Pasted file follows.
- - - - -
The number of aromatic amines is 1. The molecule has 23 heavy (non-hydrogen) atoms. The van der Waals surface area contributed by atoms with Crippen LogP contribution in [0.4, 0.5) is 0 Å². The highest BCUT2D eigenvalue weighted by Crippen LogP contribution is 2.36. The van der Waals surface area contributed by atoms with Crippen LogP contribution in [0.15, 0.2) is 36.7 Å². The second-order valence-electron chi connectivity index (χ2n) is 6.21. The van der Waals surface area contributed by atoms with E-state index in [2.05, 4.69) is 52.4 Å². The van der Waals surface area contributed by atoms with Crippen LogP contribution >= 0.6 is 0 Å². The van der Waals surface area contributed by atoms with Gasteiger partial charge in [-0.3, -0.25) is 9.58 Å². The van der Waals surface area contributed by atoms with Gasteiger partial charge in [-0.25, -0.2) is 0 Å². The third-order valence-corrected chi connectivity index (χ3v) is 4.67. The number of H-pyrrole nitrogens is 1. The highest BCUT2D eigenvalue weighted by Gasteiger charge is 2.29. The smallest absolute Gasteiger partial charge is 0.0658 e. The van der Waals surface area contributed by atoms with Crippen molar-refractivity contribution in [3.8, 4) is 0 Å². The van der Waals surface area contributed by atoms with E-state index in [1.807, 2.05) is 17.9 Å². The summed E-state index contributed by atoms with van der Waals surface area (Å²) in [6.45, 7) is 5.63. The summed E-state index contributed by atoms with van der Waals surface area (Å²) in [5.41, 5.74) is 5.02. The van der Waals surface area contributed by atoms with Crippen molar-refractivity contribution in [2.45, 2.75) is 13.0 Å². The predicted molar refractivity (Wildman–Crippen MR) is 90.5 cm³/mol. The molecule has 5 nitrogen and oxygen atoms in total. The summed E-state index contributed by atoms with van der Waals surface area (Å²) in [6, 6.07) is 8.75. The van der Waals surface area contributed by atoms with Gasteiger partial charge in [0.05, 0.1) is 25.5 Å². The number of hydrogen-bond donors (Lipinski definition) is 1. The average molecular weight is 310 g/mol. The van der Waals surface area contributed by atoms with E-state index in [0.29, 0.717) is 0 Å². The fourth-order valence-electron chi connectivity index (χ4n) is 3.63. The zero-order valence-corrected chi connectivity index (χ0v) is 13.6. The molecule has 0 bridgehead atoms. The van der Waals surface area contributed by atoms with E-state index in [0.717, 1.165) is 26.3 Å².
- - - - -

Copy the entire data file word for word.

The number of aromatic amines is 1. The molecule has 23 heavy (non-hydrogen) atoms. The van der Waals surface area contributed by atoms with Crippen LogP contribution in [0.4, 0.5) is 0 Å². The highest BCUT2D eigenvalue weighted by Crippen LogP contribution is 2.36. The van der Waals surface area contributed by atoms with Crippen LogP contribution in [0.15, 0.2) is 36.7 Å². The second-order valence-electron chi connectivity index (χ2n) is 6.21. The van der Waals surface area contributed by atoms with E-state index in [2.05, 4.69) is 52.4 Å². The van der Waals surface area contributed by atoms with Crippen LogP contribution >= 0.6 is 0 Å². The van der Waals surface area contributed by atoms with Gasteiger partial charge in [-0.3, -0.25) is 9.58 Å². The van der Waals surface area contributed by atoms with Gasteiger partial charge in [-0.25, -0.2) is 0 Å². The third-order valence-corrected chi connectivity index (χ3v) is 4.67. The number of H-pyrrole nitrogens is 1. The highest BCUT2D eigenvalue weighted by Gasteiger charge is 2.29. The smallest absolute Gasteiger partial charge is 0.0658 e. The van der Waals surface area contributed by atoms with Crippen molar-refractivity contribution in [3.8, 4) is 0 Å². The van der Waals surface area contributed by atoms with E-state index in [1.807, 2.05) is 17.9 Å². The summed E-state index contributed by atoms with van der Waals surface area (Å²) in [6.45, 7) is 5.63. The summed E-state index contributed by atoms with van der Waals surface area (Å²) in [5.41, 5.74) is 5.02. The van der Waals surface area contributed by atoms with Crippen molar-refractivity contribution in [2.45, 2.75) is 13.0 Å². The predicted molar refractivity (Wildman–Crippen MR) is 90.5 cm³/mol. The molecule has 5 nitrogen and oxygen atoms in total. The summed E-state index contributed by atoms with van der Waals surface area (Å²) in [6, 6.07) is 8.75. The van der Waals surface area contributed by atoms with Gasteiger partial charge in [0.05, 0.1) is 25.5 Å². The number of hydrogen-bond donors (Lipinski definition) is 1. The average molecular weight is 310 g/mol. The van der Waals surface area contributed by atoms with E-state index in [0.29, 0.717) is 0 Å². The fourth-order valence-electron chi connectivity index (χ4n) is 3.63. The zero-order valence-corrected chi connectivity index (χ0v) is 13.6. The molecule has 0 bridgehead atoms. The van der Waals surface area contributed by atoms with E-state index in [0.717, 1.165) is 26.3 Å².